OK, I was sent a nice, likely canned, email asking if I’d point to [Kimberly-Clark Health Care’s Healthcare-Associated Infection website]. It seems to have a bunch of information.
Remember to use your Kleenex™.
Since I’m sure all members of Congress will have the opportunity to read and comprehend the entirety of whatever is the current healthcare legislation the following small steps to improve the situation will be meaningless. I have 3 simple proposals that could fit on a single page. Heck, it fits in a single post.
- Eliminate pre-existing conditions as a reason to deny insurance.
- Allow insurance companies to sell in any market in the US.
- Malpractice reform — Loser Pays
I think the first 2 are self evident so lets focus for a moment on the third.
What I mean is that all legal fees will be paid by the losing party to the litigation. This would include naming a doctor in a med mal suit and then dropping them from the suit.
You see, just because a doctor gets dropped from a suit doesn’t mean that his malpractice carrier doesn’t incur costs. In fact, it’s usually about $20K to defend a suit that is dropped.
Interestingly, anytime a doc is dropped from a suit, they must sign a release stating that they will not sue the plaintiff’s attorney. I once tried not to sign this but my lawyer told me he’d never seen it done before.
Yeah, I know, it doesn’t solve many of the problems facing our healthcare industry. But I bet it would improve the situation with minimal effort.
Nationalized/Universal healthcare will happen. Obama ran on it and he intends to deliver. What’s more, I can see a manner in which the country will flock to it under the current free market insurance system.
First, the federal government will expand Medicaid to cover the unemployed and uninsured. Second, the Congress will pass some law that mandates employers to provide health insurance for not only full-time employees, but part-time employees too.
Oh, by the way, the federal government will also make available a _government-sponsored_ insurance plan to _compete_ with the other available HMO and PPO choices. Of course the government plan will cost you (the employer) 40-50% less than the next most expensive plan.
You (the employer) will offer your employees the _government plan_ as per the terms of the new law and they (the employees) will have the option of spending almost twice as much for a different commercial plan. I don’t really expect many employees to avail themselves of the opportunity to spend more money for little perceived increase in services.
Soon 80-90% of the country will be on the _government plan_ and physicians and hospitals will effectively have a single payor.
Welcome to nationalized/universal healthcare.
I had a very interesting case the other evening. First, for the uninitiated, it’s usually a bad sign when the surgeon says it was a very _interesting_ case. Generally routine is best.
Anyway, nice 50ish year old female with few days of diffuse abdominal pain now localizing to RLQ. Nausea and vomiting. Anorexia. Acute peritoneal finding in RLQ with percussion. Outside CT reportedly showing acute appendicitis.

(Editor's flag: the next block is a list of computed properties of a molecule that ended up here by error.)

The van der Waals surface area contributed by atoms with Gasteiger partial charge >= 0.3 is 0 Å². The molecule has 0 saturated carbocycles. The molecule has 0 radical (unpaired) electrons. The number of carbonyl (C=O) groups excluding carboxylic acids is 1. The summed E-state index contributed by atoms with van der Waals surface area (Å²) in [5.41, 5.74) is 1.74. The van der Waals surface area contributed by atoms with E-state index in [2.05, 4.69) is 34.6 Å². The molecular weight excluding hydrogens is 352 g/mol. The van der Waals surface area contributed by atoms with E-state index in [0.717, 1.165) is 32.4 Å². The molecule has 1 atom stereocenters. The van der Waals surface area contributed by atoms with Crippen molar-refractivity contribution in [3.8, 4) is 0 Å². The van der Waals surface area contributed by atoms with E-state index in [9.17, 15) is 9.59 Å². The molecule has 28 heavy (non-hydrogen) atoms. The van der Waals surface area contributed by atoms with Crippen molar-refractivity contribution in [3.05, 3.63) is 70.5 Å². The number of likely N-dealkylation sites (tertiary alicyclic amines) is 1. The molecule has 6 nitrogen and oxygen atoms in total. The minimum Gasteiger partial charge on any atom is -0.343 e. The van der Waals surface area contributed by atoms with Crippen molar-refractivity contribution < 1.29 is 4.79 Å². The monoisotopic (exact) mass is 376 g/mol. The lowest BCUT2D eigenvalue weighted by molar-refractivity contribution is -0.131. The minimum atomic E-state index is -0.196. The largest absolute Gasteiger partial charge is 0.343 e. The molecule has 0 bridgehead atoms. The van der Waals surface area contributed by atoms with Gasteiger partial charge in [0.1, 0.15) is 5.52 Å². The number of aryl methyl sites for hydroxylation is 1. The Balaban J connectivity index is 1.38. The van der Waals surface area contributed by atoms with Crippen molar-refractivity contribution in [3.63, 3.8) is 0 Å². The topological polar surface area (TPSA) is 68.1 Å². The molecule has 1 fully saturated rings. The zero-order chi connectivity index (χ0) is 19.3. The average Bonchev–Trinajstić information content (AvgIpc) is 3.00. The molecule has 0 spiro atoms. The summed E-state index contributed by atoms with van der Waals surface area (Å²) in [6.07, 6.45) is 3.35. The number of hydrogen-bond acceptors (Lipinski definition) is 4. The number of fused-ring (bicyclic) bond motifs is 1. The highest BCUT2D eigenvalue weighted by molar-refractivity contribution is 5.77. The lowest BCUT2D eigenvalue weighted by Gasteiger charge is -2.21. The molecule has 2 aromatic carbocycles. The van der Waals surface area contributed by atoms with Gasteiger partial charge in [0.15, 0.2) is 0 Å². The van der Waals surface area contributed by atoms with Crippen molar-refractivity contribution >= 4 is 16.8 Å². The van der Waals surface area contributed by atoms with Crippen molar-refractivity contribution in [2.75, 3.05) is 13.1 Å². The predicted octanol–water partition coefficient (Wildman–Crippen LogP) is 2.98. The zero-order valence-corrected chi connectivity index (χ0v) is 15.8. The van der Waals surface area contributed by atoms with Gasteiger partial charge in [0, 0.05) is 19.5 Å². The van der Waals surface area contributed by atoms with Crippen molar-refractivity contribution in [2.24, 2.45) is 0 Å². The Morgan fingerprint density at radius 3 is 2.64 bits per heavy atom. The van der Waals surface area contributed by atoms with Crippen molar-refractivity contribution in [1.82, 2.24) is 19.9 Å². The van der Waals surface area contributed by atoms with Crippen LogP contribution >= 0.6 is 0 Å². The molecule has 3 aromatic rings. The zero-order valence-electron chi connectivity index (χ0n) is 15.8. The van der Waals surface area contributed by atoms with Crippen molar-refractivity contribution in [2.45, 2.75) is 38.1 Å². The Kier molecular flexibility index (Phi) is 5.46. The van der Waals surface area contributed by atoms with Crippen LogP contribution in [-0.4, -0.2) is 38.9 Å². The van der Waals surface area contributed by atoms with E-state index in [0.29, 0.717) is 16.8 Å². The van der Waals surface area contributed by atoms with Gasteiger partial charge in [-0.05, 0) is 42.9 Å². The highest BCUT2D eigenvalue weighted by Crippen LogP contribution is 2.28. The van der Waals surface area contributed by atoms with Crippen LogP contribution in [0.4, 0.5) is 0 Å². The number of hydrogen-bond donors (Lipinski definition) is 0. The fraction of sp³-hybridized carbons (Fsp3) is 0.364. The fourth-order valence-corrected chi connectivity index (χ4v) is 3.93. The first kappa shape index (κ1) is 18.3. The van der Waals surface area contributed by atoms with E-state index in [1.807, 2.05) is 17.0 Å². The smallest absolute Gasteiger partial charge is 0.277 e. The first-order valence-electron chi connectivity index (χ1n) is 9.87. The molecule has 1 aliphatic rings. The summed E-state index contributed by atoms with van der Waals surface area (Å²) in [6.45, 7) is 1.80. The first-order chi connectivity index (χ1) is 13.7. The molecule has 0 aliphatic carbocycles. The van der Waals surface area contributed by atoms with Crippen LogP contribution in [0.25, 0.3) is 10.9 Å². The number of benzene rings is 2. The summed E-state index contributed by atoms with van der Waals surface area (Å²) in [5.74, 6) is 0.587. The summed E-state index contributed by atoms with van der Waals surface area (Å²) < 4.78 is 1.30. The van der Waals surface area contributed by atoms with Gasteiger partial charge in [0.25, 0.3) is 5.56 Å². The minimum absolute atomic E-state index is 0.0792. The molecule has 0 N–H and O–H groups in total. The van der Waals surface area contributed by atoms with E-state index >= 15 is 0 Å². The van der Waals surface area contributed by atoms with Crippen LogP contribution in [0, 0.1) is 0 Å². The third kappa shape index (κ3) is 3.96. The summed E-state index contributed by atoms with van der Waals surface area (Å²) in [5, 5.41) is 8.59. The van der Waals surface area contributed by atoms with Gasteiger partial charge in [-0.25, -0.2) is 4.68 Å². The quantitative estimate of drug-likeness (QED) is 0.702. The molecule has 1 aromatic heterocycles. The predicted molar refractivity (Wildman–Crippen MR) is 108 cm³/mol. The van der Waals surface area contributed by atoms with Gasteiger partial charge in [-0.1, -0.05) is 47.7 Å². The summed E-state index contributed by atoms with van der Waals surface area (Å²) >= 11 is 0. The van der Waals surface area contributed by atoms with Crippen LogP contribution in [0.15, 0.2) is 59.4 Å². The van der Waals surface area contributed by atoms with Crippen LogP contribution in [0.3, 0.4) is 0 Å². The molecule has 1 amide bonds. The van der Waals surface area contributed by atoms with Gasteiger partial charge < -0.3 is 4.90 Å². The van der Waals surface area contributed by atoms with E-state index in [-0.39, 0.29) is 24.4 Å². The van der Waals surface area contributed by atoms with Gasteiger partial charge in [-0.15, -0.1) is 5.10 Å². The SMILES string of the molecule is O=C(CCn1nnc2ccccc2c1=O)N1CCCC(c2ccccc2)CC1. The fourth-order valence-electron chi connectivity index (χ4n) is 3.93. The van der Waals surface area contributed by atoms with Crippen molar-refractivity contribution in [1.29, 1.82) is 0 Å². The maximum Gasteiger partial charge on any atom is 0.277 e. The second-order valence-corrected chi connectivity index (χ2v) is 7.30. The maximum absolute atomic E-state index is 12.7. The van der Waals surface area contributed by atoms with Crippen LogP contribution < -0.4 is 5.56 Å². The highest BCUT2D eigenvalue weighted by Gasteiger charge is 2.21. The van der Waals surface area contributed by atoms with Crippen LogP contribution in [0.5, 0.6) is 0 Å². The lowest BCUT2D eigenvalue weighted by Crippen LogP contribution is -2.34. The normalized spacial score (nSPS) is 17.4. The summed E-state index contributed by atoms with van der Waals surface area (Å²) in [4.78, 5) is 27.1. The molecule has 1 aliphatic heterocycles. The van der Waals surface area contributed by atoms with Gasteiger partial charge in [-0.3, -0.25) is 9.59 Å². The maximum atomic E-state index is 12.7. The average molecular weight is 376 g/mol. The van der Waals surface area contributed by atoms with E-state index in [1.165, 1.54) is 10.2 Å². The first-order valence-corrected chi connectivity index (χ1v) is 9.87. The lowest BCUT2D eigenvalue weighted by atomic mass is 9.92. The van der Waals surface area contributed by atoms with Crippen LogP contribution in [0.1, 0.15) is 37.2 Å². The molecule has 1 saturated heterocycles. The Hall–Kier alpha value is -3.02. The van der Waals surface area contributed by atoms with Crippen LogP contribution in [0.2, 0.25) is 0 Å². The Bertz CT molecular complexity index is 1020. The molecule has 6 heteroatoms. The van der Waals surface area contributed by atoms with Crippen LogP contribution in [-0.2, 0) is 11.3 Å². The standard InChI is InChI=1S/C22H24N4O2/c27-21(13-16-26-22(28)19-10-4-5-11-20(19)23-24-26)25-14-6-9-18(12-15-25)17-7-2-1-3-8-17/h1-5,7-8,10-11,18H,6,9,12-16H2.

I look at the patient. Story is great. Almost sounds like she’s read [Cope]. I take her to the OR. I feel a mass on exam after induction. Sorry guys I do open appys. 3 cm McBurney incison and mobile the cecum. There’s a 5cm mass but seems to be mobilizing from the superior aspect of ascending colon not inferiorly. Anyway, I deliver what appears to be an appendiceal phlegmon into the wound and fire a GIA-55 across its base. The base is along a tinea adjacent to the ileocecal valve. Doesn’t look like there’s any free perforation so I irrigate and start to close.
I’ve got a couple of clamps on the peritoneum and then I see a relatively normal looking appendix starting at me. Naturally it comes out.
Patient home in less than 24 hours.
Path report shows:
* appendix – acute appendicitis
* pericecal diverticulum and phlegmon – appendiceal duplication with acute perforating and gangrenous appendicitis
Comment on path report is _duplication based upon the presence of circular muscle around the diverticulum, its location and gross appearance_.
I’ve never seen that one before. All I can say is I’m glad I saw what I considered to be a _relatively_ normal appearing appendix prior to closure.
So here I am in NYC at the American Society of General Surgeons clinical meeting. The program is correctly termed controversies as I’m quite certain many of the described treatment paths would cause you to fail your oral boards.
Of note is that it seems that most of the attendees have been in practice for over 10 years. The lecturers are mostly all teaching faculty at the local ivory tower and they seem to use less invasive treatment and laparoscopy far more than I would.
For example, laparoscopic closure of diverticular perforation with irrigation and drainage but no resection. Not sure I would ever do this open so I can’t see why it’s an acceptable treatment plan laparoscopically. Maybe I’m just old fashioned.
The [California Supreme Court has just handed down a ruling]. Discrimination is bad, I get it and it shouldn’t happen.
I’m not going to argue the merits of the case but I’m curious to know if anyone else thinks that this decision might be interpreted to mean that physicians no longer can say no to anyone for any reason.